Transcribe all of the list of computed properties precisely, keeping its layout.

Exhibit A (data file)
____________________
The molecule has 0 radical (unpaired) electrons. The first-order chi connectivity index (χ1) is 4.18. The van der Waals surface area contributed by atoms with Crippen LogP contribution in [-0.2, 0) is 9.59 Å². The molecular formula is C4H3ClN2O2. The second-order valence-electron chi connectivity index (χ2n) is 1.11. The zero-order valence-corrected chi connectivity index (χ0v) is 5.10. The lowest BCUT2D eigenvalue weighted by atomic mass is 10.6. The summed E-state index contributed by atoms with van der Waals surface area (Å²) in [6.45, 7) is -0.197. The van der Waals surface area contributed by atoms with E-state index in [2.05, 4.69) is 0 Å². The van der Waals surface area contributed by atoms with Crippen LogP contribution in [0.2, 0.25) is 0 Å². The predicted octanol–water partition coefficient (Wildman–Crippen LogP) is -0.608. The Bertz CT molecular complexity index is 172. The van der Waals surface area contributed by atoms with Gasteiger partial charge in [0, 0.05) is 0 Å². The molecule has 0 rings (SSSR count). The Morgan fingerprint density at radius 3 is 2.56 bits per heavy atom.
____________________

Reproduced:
The molecule has 0 radical (unpaired) electrons. The first-order chi connectivity index (χ1) is 4.18. The van der Waals surface area contributed by atoms with Crippen LogP contribution in [-0.2, 0) is 9.59 Å². The molecular formula is C4H3ClN2O2. The second-order valence-electron chi connectivity index (χ2n) is 1.11. The zero-order valence-corrected chi connectivity index (χ0v) is 5.10. The lowest BCUT2D eigenvalue weighted by atomic mass is 10.6. The summed E-state index contributed by atoms with van der Waals surface area (Å²) in [6.45, 7) is -0.197. The van der Waals surface area contributed by atoms with E-state index in [2.05, 4.69) is 0 Å². The van der Waals surface area contributed by atoms with Crippen LogP contribution in [0.2, 0.25) is 0 Å². The predicted octanol–water partition coefficient (Wildman–Crippen LogP) is -0.608. The Bertz CT molecular complexity index is 172. The van der Waals surface area contributed by atoms with Gasteiger partial charge in [0, 0.05) is 0 Å². The molecule has 0 rings (SSSR count). The Morgan fingerprint density at radius 3 is 2.56 bits per heavy atom.